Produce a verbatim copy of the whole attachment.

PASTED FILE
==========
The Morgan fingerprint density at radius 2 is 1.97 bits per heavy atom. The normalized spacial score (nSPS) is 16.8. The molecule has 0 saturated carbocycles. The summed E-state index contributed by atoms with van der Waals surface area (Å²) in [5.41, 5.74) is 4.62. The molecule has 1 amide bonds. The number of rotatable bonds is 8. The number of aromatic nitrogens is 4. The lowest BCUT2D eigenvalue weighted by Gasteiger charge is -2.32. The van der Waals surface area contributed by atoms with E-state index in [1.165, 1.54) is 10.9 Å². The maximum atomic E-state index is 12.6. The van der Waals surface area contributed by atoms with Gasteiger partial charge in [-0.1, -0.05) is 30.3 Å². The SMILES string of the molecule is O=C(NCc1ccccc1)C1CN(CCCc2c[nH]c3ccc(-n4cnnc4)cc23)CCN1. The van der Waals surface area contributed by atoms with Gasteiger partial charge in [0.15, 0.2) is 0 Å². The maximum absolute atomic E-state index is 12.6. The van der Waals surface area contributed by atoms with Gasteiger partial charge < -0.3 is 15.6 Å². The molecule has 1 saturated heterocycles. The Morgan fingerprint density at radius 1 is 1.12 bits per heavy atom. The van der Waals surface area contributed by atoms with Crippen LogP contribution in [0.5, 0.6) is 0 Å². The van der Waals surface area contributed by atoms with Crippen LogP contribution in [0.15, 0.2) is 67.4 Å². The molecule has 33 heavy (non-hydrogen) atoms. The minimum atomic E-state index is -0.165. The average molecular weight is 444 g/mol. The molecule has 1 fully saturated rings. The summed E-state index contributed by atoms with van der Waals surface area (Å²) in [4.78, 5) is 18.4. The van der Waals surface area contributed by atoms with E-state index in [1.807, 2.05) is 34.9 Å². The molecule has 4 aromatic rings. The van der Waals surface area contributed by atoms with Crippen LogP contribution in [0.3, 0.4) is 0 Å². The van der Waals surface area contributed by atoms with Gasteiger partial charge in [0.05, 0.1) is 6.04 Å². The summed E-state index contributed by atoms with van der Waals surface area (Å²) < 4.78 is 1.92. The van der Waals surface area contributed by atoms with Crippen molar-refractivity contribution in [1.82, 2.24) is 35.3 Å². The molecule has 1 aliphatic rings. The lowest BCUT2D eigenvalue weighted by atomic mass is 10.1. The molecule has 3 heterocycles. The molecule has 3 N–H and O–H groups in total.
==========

The Morgan fingerprint density at radius 2 is 1.97 bits per heavy atom. The normalized spacial score (nSPS) is 16.8. The molecule has 0 saturated carbocycles. The summed E-state index contributed by atoms with van der Waals surface area (Å²) in [5.41, 5.74) is 4.62. The molecule has 1 amide bonds. The number of rotatable bonds is 8. The number of aromatic nitrogens is 4. The lowest BCUT2D eigenvalue weighted by Gasteiger charge is -2.32. The van der Waals surface area contributed by atoms with E-state index in [1.165, 1.54) is 10.9 Å². The maximum atomic E-state index is 12.6. The van der Waals surface area contributed by atoms with Gasteiger partial charge in [-0.1, -0.05) is 30.3 Å². The SMILES string of the molecule is O=C(NCc1ccccc1)C1CN(CCCc2c[nH]c3ccc(-n4cnnc4)cc23)CCN1. The van der Waals surface area contributed by atoms with Gasteiger partial charge in [0.15, 0.2) is 0 Å². The maximum absolute atomic E-state index is 12.6. The van der Waals surface area contributed by atoms with Gasteiger partial charge < -0.3 is 15.6 Å². The molecule has 1 saturated heterocycles. The Morgan fingerprint density at radius 1 is 1.12 bits per heavy atom. The van der Waals surface area contributed by atoms with Crippen LogP contribution in [0.5, 0.6) is 0 Å². The van der Waals surface area contributed by atoms with Crippen LogP contribution in [0.15, 0.2) is 67.4 Å². The molecule has 33 heavy (non-hydrogen) atoms. The minimum atomic E-state index is -0.165. The average molecular weight is 444 g/mol. The molecule has 1 fully saturated rings. The summed E-state index contributed by atoms with van der Waals surface area (Å²) in [4.78, 5) is 18.4. The van der Waals surface area contributed by atoms with E-state index in [1.807, 2.05) is 34.9 Å². The molecule has 4 aromatic rings. The van der Waals surface area contributed by atoms with Crippen LogP contribution in [0.3, 0.4) is 0 Å². The van der Waals surface area contributed by atoms with Gasteiger partial charge in [0.05, 0.1) is 6.04 Å². The summed E-state index contributed by atoms with van der Waals surface area (Å²) < 4.78 is 1.92. The van der Waals surface area contributed by atoms with Crippen molar-refractivity contribution in [1.82, 2.24) is 35.3 Å². The molecule has 1 aliphatic rings. The lowest BCUT2D eigenvalue weighted by atomic mass is 10.1. The molecule has 3 heterocycles. The molecule has 3 N–H and O–H groups in total.